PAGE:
Andrew McCarthy gives ’em a lesson in Constitutional government — one they’ll ignore just like all the others:
With Speaker Pelosi caught in the web of her own deceit over what the CIA told her about “torture,” and the Obama administration in the middle of its latest 180-degree reversal over CIA interrogators (Attorney General Holder is now considering prosecutions despite Obama’s promise of no prosecutions), Democrats have trumped up a charge that the CIA, on the orders of Vice President Dick Cheney, failed to notify Congress that it was contemplating — not implementing, but essentially brainstorming about — plans to kill or capture top al-Qaeda figures.
This is their most ludicrous gambit in a long time — and that’s saying something. Given their eight years of complaints about President Bush’s failure to kill or capture Osama bin Laden, and given President Clinton’s indignant insistence (against the weight of the evidence) that he absolutely wanted the CIA to kill bin Laden, one is moved to ask: What did Democrats think the CIA was doing for the last eight years?
Intelligence activities are not reliant on congressional authorization or supervision. Like all executive power under the Constitution, the president is checked in this area by Congress’s enumerated powers, particularly the power of the purse. As is its wont, Congress tries to leverage this authority to usurp presidential prerogatives — to make itself a partner in the actual running of intelligence activities, albeit a partner with no accountability (see Nancy Pelosi, supra).
Alexander Hamilton warned in Federalist No. 73 that this “propensity of the legislative department to intrude upon the rights, and to absorb the powers, of the other departments” would be a constant concern. That’s why presidents are expected to defend their turf and are armed with the capacity to do so. But it is also true that our country is best defended when the political branches work cooperatively: Presidents who explain themselves to Congress are less apt to make policy errors, and Congress is more inclined to offer support when administrations consult with it ahead of time.
So the president and Congress are locked in a tense, dynamic dance. Since no one wants needlessly to provoke a constitutional crisis, presidents have occasionally (and foolishly) agreed as a matter of comity to legislation that seemingly permits Congress to intrude on intelligence and military operations. Presidents conduct those operations in a practical manner that is respectful — but not subservient.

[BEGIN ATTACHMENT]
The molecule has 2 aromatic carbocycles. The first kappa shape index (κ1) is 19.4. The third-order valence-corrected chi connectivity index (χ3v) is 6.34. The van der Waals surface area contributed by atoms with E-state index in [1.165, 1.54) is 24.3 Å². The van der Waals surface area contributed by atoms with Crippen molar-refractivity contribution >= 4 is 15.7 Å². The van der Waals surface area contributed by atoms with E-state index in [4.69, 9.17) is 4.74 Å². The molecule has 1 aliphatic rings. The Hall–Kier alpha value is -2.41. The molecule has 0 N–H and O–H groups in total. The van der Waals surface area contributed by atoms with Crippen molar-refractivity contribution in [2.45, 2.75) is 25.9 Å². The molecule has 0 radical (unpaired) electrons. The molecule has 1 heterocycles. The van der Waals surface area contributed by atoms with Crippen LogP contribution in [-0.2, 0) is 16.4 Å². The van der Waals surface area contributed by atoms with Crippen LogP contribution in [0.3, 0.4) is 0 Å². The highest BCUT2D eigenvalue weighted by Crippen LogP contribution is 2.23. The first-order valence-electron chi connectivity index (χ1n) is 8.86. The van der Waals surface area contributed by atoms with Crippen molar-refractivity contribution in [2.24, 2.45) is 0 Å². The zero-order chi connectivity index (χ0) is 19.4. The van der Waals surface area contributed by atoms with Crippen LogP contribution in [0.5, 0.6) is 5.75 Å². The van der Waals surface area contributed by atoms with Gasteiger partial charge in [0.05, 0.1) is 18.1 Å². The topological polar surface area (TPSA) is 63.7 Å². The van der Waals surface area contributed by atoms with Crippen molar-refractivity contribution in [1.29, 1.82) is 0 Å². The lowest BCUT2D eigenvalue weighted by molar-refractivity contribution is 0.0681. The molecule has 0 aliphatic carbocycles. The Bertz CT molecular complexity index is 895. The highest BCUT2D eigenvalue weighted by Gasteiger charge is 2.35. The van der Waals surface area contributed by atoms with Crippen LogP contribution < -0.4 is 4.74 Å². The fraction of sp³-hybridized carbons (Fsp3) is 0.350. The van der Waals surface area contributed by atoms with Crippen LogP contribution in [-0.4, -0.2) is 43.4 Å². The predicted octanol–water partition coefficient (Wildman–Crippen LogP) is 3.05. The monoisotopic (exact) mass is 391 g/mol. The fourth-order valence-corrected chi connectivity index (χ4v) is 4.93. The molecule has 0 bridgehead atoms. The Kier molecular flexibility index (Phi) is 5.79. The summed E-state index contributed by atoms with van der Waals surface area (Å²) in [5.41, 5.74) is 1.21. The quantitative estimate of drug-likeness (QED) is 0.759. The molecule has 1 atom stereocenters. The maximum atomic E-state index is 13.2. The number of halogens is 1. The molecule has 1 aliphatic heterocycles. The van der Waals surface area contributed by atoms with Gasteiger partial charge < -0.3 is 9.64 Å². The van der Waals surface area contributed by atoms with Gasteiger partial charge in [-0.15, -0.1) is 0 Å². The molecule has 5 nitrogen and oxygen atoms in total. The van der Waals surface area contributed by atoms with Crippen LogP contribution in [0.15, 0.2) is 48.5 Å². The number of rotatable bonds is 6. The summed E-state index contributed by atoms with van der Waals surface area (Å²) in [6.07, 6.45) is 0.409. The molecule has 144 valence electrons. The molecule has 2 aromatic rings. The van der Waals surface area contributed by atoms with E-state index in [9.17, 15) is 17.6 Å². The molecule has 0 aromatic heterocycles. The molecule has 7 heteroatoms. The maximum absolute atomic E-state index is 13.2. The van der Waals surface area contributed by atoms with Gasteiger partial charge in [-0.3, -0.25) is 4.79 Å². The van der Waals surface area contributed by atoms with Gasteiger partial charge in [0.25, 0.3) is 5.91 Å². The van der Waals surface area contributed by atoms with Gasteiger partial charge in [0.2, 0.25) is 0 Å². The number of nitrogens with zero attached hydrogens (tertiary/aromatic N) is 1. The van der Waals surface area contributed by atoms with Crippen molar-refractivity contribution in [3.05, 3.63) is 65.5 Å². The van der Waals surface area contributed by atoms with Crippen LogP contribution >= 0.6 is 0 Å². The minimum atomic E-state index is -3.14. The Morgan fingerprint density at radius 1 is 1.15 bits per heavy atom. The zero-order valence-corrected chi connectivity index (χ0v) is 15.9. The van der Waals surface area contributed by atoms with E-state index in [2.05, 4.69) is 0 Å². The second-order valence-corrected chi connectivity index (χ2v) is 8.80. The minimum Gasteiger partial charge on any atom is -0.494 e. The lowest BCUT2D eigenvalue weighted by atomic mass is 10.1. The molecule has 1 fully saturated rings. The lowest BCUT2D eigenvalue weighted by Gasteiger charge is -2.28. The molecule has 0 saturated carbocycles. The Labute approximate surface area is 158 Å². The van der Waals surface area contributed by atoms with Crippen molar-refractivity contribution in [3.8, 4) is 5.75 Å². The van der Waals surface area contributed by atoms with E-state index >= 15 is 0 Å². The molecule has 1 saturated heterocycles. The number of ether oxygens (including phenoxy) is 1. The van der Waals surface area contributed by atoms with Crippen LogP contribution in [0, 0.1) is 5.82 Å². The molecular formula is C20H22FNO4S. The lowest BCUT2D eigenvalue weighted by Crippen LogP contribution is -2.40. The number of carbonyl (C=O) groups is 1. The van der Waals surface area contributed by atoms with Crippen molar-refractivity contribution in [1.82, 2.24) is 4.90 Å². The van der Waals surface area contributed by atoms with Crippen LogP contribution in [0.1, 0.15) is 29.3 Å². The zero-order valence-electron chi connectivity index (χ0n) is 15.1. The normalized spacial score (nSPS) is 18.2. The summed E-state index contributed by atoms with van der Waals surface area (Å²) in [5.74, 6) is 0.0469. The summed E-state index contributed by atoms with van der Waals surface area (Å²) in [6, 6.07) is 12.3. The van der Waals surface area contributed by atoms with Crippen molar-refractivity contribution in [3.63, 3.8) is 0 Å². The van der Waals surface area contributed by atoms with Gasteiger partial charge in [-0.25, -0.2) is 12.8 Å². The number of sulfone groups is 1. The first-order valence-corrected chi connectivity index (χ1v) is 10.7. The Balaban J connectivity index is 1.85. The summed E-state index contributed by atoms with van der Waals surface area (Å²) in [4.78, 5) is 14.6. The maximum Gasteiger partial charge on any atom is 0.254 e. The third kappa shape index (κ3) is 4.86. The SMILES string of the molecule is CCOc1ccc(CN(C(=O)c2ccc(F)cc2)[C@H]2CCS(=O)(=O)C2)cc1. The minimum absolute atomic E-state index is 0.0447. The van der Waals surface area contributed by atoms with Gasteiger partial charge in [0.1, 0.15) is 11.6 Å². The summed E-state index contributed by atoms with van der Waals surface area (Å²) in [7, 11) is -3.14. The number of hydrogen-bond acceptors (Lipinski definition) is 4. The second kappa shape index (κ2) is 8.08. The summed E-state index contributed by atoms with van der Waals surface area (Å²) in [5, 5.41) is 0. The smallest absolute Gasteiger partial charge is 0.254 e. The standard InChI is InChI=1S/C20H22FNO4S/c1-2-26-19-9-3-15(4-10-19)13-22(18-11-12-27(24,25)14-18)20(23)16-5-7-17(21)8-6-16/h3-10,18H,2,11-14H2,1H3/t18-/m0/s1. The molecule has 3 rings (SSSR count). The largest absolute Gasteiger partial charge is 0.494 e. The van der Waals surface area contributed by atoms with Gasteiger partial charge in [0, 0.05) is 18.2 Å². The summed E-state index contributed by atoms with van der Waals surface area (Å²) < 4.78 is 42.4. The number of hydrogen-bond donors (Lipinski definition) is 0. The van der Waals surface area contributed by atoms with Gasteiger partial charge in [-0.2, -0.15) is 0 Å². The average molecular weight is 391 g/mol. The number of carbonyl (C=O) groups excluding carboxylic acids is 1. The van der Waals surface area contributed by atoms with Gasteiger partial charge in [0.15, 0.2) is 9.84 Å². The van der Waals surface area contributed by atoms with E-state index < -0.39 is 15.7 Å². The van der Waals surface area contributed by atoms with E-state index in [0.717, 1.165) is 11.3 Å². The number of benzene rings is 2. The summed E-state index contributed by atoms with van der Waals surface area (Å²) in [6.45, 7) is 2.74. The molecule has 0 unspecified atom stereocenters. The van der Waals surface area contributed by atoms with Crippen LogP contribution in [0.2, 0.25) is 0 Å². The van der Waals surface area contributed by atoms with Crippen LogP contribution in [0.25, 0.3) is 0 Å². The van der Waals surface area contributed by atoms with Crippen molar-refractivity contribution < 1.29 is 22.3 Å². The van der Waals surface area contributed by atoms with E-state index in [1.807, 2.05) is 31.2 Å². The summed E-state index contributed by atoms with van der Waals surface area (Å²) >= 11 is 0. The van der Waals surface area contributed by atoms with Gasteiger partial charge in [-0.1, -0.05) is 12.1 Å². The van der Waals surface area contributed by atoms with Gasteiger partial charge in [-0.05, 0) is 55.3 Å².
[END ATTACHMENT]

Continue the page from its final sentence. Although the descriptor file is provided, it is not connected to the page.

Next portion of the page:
Good stuff so far, but it gets better:
So, to score some political points, Democrats have put themselves in the position of opposing CIA efforts to defeat our enemies. This misbegotten strategy can only remind the public of a few unwelcome facts:
First, when Democrats were in charge in the 1990s, at the time when bin Laden declared war on the United States and then bombed our embassies and the U.S.S. Cole, the Democrats’ strategy to protect the country was to file indictments — with no meaningful effort to capture bin Laden or his top aide, Ayman al-Zawahiri, much less kill them.
Second, when opportunities to kill bin Laden arose, the CIA’s hands were tied because President Clinton so muddled the rules of engagement that our special-ops agents could not be sure whether Democrats would indict them for such operations.
Third, after 9/11, even as President Bush’s warfare strategy decimated al-Qaeda’s top hierarchy, Democrats complained that the Bush administration had failed to kill or capture bin Laden. Now that the political winds have shifted, they have returned to their default position of complaining that government agents were trying to kill or capture bin Laden.
Fourth, this bizarre complaint comes in the form of grousing about a failure to notify Congress, voiced by Sen. Dianne Feinstein, among others. But consider that back in February, Senator Feinstein publicly revealed that Pakistan’s government was allowing the United States to use Pakistani territory as a base for Predator drones being used for controversial targeted assassinations. Unlike Leahy’s aforementioned malfeasance, Feinstein’s unfortunate revelation was doubtlessly inadvertent. But it underscores the danger of informing Congress about intelligence activities.
The last point is a critical one, showing starkly the difference between Democrats and Republicans on national security.
It sure does. Democrats have long been perceived as weak on national security for one simple reason: they are. Their tendency for decades now has been to side with America’s enemies, bash America’s friends, and undermine any active effort to take national defense seriously — up to and including outright acts of near-treason such as Leahy’s and Feinstein’s.
The ugly spectacle of them raising all kinds of hell because Cheney was serious about getting top al Qaeda leaders is unedifying and offensive to any patriotic American, certainly. But it serves to highlight once again just what exactly we can expect from them in terms of defending this nation from its avowed enemies: nothing remotely meaningful or effective; nothing but self-righteous posturing and preening designed not to protect America, but to protect Democrats from their main enemy: foreign-policy hawks, Republicans and conservatives.
You bet your ass I question their patriotism. Anybody with half a brain ought to. It’s clear enough where their loyalty lies: with themselves and their unbridled lust for power, and absolutely nowhere else.